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Costs and Factor Substitution in the Provision of Local Fire Services

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  • Duncombe, William D

Abstract

Evidence on costs and factor substitution is presented for a sample of local fire departments in New York State. The results suggest that fire service production does not fit either Leontief, Cobb-Douglas, or CES technology. In addition, exogenous socioeconomic variables are found to significantly affect public-sector costs and the estimates of factor price elasticities. The findings of relatively low factor demand and substitution elasticities suggest that local governments may have limited flexibility in adjusting their production of fire services to minimize the impact of rising factor prices. Copyright 1992 by MIT Press.

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  • Duncombe, William D, 1992. "Costs and Factor Substitution in the Provision of Local Fire Services," The Review of Economics and Statistics, MIT Press, vol. 74(1), pages 180-184, February.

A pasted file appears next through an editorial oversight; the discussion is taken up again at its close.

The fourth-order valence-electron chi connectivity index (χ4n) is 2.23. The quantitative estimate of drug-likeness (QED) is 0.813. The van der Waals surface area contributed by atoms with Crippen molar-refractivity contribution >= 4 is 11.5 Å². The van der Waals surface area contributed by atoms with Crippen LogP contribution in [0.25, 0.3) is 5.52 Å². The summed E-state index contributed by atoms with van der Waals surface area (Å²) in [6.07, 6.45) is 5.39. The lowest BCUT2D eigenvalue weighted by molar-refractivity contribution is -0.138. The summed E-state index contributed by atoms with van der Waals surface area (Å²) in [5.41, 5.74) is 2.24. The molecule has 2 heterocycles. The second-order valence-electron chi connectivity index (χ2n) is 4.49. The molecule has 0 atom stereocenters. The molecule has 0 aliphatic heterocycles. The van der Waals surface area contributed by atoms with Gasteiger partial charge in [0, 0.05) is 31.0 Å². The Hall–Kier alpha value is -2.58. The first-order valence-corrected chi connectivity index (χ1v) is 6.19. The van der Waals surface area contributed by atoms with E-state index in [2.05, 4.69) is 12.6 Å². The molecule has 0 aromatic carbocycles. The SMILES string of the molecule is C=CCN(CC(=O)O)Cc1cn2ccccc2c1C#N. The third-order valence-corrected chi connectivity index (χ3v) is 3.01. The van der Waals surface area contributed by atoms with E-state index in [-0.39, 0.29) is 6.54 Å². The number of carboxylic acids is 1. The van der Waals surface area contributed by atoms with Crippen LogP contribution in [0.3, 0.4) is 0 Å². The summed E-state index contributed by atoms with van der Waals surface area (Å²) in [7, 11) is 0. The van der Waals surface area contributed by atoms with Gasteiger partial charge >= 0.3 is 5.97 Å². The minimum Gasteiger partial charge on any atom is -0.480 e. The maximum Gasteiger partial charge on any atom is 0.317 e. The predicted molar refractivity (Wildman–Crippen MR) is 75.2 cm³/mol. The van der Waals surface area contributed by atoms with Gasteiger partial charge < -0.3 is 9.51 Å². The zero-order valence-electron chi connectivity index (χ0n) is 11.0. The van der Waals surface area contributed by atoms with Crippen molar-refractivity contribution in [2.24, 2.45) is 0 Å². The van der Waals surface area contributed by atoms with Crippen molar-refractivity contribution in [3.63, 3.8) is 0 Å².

• Handle: RePEc:tpr:restat:v:74:y:1992:i:1:p:180-84
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    Cited by:

    1. Scorsone, Eric, 2007. "School District and Municipal Reorganization: Research Findings & Policy Proposals," Staff Paper Series 6543, Michigan State University, Department of Agricultural, Food, and Resource Economics.
    2. Brunet, Alexia & McNamara, Kevin T. & Deboer, Larry, 2001. "Alternative Service Delivery Strategies For Local Governments," 2001 Annual meeting, August 5-8, Chicago, IL 20705, American Agricultural Economics Association (New Name 2008: Agricultural and Applied Economics Association).
    3. Figlio, David N., 1999. "Functional form and the estimated effects of school resources," Economics of Education Review, Elsevier, vol. 18(2), pages 241-252, April.
    4. Cheung, Ron, 2008. "The interaction between public and private governments: An empirical analysis," Journal of Urban Economics, Elsevier, vol. 63(3), pages 885-901, May.
    5. Burton A. Abrams & Evangelos M. Falaris & James G. Mulligan, 2015. "Municipal Technological Change in the 19th Century: The Diffusion of Steam-Powered Fire-Fighting Equipment," Working Papers 15-09, University of Delaware, Department of Economics.

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